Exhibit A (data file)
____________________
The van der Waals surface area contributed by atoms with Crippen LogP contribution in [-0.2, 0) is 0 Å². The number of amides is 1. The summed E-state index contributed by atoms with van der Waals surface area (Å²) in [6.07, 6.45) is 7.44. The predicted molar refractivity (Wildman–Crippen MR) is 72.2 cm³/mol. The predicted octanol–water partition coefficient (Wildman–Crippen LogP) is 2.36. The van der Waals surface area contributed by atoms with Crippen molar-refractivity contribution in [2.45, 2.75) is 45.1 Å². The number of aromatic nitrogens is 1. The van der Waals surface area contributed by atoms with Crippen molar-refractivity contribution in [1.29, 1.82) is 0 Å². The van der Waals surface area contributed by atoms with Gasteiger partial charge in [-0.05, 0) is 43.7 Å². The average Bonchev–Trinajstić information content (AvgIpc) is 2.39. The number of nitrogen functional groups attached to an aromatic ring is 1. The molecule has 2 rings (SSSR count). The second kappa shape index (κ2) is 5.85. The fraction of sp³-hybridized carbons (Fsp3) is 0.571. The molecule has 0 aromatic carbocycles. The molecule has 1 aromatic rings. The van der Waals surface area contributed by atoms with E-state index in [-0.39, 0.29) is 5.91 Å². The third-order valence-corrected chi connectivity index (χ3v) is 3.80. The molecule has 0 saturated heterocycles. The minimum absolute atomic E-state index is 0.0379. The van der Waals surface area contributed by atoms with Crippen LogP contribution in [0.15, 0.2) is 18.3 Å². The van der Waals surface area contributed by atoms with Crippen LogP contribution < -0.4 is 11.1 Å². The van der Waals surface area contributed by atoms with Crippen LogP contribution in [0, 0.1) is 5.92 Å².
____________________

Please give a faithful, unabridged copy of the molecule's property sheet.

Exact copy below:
The van der Waals surface area contributed by atoms with Crippen LogP contribution in [-0.2, 0) is 0 Å². The number of amides is 1. The summed E-state index contributed by atoms with van der Waals surface area (Å²) in [6.07, 6.45) is 7.44. The predicted molar refractivity (Wildman–Crippen MR) is 72.2 cm³/mol. The predicted octanol–water partition coefficient (Wildman–Crippen LogP) is 2.36. The van der Waals surface area contributed by atoms with Crippen molar-refractivity contribution in [2.45, 2.75) is 45.1 Å². The number of aromatic nitrogens is 1. The van der Waals surface area contributed by atoms with Crippen molar-refractivity contribution in [1.29, 1.82) is 0 Å². The van der Waals surface area contributed by atoms with Gasteiger partial charge in [-0.05, 0) is 43.7 Å². The average Bonchev–Trinajstić information content (AvgIpc) is 2.39. The number of nitrogen functional groups attached to an aromatic ring is 1. The molecule has 2 rings (SSSR count). The second kappa shape index (κ2) is 5.85. The fraction of sp³-hybridized carbons (Fsp3) is 0.571. The molecule has 0 aromatic carbocycles. The molecule has 1 aromatic rings. The van der Waals surface area contributed by atoms with E-state index in [-0.39, 0.29) is 5.91 Å². The third-order valence-corrected chi connectivity index (χ3v) is 3.80. The molecule has 0 saturated heterocycles. The minimum absolute atomic E-state index is 0.0379. The van der Waals surface area contributed by atoms with Crippen LogP contribution in [0.15, 0.2) is 18.3 Å². The van der Waals surface area contributed by atoms with Crippen LogP contribution < -0.4 is 11.1 Å². The van der Waals surface area contributed by atoms with Crippen LogP contribution in [0, 0.1) is 5.92 Å².